Copy number variation: larger clues to cancer?

‘Copy number variations and cancer’, a Review article published in Genome Medicine,  describes the emerging importance of the role of genetic structural variation and diversity in cancer.

Copy number variations (CNV) are large, structurally variant regions of DNA that contribute substantially to genetic diversity. Until recently, the majority of genomic studies in cancer have focused on the single-nucleotide polymorphisms associated with different forms of the disease. Technological progress in the form of high-resolution SNP arrays, however, has allowed the identification of increasing numbers of CNVs and the association of these components of genetic variation with different forms of cancer has become apparent.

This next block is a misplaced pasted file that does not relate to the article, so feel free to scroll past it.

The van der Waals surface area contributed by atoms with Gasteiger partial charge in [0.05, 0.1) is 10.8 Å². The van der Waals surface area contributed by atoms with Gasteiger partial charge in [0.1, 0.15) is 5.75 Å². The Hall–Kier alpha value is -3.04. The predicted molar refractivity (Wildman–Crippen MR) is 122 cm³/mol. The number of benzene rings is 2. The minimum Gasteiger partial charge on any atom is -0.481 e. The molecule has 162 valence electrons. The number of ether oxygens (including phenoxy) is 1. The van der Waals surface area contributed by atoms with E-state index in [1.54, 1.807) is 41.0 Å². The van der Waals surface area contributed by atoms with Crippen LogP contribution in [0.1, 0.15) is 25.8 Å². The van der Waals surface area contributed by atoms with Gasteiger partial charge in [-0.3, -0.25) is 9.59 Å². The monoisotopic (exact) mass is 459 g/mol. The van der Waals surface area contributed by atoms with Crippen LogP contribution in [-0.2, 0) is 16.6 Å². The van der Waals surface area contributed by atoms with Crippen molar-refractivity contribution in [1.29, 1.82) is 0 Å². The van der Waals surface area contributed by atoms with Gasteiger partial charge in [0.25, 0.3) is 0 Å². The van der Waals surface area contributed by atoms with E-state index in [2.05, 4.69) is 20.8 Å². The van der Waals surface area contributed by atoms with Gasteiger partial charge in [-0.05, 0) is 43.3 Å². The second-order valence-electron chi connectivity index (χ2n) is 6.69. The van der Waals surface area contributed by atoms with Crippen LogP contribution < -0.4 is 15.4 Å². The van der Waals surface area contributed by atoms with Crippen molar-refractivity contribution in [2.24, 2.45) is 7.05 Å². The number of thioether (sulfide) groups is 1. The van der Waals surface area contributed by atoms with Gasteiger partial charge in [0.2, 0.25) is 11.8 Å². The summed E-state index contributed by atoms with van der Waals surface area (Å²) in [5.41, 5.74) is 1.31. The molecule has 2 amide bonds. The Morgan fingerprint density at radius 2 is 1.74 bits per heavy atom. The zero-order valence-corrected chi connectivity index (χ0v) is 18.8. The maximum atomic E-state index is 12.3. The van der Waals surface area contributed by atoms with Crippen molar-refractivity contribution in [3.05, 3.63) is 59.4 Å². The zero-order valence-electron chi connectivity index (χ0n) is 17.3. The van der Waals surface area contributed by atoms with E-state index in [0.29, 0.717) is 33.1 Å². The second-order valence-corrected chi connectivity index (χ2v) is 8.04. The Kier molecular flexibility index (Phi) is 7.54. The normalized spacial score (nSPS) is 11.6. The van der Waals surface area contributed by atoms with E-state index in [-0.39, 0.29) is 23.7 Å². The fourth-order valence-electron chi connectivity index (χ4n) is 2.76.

As Dr Adam Shlien and Dr David Malkin discuss in this Review, the importance of understanding the complex structural dynamics of CNVs, both in constitutional and somatic mutations, and their association with cancer, is evident. The authors analyze the research in this field to date, and highlight the possibility of exciting developments for the future.

Genome Medicine, BioMed Central’s premier medical journal, stands at the forefront of research and clinical practice in the post-genomic era. The journal is led by six Section Editors and is supported by a world renowned Editorial Board.

We welcome cutting-edge genomic and post-genomic research reporting findings that significantly advance our understanding and management of human health and disease.

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Jasmine Farsarakis
Commissioning/Development Editor, Genome Medicine

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